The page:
Four out of five mineral-based sunscreens that claim not to contain nanoparticles actually do contain them, says a report released Friday by Consumers Union, publisher of Consumer Reports.

The organization urged the U.S. Food and Drug Administration to conduct a full-scale safety review of nanoparticles in sunscreens.

"The widespread use of nanoparticles of titanium dioxide and zinc oxide in sunscreen is involving consumers in a vast experiment as to the safety of these products," Michael Hansen, a senior scientist at Consumers Union, said in a news release.

"These very tiny nano-sized particles are known to have different properties than the conventional versions of these chemicals and could be harmful to health. The FDA should require safety data for all these nanoparticles, and at the very least, they should require companies to be truthful about whether or not they are using nano-ingredients," Hansen said.

According to Consumers Union, the four sunscreens that claimed not to contain nanoparticles, but did contain them, were: Aubrey Organics Natural Sun SPF 25 Green Tea Protective Sunscreen; Badger SPF 30 Sunscreen; Kiss My Face SPF 30+ Sun Screen with oat protein complex; and Mexitan SPF 30 Sunscreen. Zinka Colored Nosecoat was the only one of the five that contained no nanoparticles, the group said.

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China Widens Melamine Investigation

The investigation into melamine-contaminated food in China is being widened, Chinese officials said Friday as there was more evidence that the toxic industrial chemical is widespread in the nation's animal feed supplies.

Earlier this week, food safety tests showed the eggs produced in three different provinces were contaminated with melamine, which has been blamed for causing kidney stones and renal failure in infants who consumed milk products tainted with the chemical. The egg test results triggered recalls and consumer warnings, The New York Times reported.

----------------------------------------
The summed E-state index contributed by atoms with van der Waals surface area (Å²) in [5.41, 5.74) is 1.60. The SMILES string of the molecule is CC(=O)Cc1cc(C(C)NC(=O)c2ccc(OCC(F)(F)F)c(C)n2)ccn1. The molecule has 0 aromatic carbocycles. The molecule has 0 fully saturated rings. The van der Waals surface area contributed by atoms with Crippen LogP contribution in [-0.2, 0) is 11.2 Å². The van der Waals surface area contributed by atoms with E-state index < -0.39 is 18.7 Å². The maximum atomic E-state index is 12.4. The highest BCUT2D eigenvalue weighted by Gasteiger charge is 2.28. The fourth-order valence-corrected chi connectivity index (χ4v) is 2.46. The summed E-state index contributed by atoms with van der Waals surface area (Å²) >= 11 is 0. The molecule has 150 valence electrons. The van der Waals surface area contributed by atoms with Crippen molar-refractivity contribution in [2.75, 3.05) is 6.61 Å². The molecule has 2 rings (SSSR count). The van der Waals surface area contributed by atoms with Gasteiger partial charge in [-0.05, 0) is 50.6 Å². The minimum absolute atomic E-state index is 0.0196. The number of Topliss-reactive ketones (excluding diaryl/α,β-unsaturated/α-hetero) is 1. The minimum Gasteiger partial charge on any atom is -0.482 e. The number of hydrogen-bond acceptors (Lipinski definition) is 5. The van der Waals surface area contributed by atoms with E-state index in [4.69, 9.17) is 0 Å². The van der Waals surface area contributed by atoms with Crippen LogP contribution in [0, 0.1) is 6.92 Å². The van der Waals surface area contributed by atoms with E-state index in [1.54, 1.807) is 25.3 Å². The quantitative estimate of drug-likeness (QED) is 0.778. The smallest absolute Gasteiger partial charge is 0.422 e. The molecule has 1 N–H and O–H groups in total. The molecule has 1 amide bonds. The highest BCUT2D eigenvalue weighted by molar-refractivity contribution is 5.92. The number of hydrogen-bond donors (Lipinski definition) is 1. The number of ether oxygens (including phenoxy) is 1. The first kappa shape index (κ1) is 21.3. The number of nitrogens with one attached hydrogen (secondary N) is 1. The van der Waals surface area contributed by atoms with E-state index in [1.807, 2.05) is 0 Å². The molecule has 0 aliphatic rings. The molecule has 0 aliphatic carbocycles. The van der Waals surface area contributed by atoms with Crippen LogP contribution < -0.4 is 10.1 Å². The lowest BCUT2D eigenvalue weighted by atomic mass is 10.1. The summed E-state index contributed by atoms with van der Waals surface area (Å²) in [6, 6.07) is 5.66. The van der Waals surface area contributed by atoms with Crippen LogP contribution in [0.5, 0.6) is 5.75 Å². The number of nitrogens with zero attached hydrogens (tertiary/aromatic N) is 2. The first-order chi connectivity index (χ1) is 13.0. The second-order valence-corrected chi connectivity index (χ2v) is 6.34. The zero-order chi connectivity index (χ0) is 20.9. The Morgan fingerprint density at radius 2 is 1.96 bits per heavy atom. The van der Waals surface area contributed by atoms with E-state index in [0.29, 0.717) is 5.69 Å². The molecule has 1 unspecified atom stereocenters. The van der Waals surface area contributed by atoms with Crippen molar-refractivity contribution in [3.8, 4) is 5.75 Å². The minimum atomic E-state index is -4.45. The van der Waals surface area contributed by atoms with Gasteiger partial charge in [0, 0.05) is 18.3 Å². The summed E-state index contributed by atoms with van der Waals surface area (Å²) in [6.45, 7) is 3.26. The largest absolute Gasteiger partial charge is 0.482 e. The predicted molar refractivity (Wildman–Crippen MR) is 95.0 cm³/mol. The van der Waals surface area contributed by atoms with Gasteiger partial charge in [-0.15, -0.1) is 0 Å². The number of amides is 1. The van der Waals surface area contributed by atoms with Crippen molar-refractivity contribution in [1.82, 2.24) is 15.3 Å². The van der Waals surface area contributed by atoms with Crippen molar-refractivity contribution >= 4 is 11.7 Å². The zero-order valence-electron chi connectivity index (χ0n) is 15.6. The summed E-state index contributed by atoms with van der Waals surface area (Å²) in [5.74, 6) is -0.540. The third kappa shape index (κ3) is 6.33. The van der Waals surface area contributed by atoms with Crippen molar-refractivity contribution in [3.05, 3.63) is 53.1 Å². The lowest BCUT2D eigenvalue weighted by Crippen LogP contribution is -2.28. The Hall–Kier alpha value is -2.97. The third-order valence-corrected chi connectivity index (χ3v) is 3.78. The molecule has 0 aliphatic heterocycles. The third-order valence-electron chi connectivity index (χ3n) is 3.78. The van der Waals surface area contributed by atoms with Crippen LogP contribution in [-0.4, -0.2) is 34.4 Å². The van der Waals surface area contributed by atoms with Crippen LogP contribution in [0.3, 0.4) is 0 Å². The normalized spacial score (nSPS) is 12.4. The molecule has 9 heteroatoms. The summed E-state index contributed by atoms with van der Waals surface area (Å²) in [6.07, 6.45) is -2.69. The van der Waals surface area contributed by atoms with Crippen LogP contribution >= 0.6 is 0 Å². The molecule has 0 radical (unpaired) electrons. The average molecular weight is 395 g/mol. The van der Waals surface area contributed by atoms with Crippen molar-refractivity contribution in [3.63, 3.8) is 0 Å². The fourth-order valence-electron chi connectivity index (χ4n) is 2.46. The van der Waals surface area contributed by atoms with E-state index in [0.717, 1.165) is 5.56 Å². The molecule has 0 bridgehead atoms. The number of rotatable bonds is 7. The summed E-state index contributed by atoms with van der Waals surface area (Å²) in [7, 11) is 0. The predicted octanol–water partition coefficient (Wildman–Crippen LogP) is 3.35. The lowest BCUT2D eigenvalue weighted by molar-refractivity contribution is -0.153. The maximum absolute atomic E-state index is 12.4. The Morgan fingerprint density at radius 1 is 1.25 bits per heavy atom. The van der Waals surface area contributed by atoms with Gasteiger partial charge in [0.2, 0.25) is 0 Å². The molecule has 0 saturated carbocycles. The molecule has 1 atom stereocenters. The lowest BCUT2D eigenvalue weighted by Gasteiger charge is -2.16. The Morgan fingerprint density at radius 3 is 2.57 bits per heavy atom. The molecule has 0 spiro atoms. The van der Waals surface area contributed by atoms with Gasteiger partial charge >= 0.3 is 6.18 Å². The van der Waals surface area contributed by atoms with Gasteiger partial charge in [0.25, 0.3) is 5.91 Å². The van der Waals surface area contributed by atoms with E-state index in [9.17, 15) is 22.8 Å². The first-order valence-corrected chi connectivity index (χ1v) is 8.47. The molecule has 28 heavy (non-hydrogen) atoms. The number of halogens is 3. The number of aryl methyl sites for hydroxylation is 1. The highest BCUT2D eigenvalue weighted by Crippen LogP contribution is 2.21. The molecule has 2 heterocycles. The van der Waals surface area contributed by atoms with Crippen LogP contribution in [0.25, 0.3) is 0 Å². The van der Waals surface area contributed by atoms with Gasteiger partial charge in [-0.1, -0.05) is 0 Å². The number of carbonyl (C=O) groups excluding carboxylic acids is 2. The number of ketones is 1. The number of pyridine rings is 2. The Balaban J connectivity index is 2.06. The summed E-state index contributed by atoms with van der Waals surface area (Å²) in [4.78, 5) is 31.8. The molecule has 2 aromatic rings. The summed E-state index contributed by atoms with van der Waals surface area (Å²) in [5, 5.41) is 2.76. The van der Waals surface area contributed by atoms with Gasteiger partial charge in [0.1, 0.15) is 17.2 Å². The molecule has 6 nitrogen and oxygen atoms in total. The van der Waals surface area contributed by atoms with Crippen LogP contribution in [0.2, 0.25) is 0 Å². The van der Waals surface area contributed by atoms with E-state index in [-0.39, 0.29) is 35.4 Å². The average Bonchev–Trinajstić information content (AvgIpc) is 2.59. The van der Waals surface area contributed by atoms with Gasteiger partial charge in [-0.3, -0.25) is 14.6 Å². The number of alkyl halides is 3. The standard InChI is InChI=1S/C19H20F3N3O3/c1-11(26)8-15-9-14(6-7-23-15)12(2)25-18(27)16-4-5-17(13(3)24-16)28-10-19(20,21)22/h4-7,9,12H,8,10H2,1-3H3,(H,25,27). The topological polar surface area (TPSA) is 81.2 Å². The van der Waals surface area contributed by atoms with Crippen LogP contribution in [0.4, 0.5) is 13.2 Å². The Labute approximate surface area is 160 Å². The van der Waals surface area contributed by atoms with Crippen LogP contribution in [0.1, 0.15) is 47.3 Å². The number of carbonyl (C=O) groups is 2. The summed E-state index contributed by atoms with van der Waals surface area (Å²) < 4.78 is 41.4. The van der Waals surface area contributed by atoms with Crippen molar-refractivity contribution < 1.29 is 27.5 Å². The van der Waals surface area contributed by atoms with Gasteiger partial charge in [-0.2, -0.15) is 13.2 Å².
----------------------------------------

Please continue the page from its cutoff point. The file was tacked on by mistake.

Hong Kong officials announced earlier this week that a wide variety of Chinese-produced foods -- including vegetables, flour and meat products -- would be tested for melamine.

The reports of contaminated Chinese foods are causing concern worldwide, the Times reported.

Also Friday, BBC News reported that the addition of melamine to animal feed in China is likely routine and an "open secret," according to reports published in several state newspapers.

As a whole, the animal feed industry in China seems to have decided to use melamine to reduce production costs while maintaining the protein count for quality inspections, said an editorial in the state-run China Daily.

The Nanfang Daily said the practice of mixing melamine into animal feed was an "open secret."

Experts noted that the articles in the Chinese newspapers were unusual and may amount to a tacit government admission that melamine contamination could affect a large portion of the nation's food supply, BBC News reported.

Melamine-tainted milk killed at least four babies in China and sickened tens of thousands.

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Posted: November 2008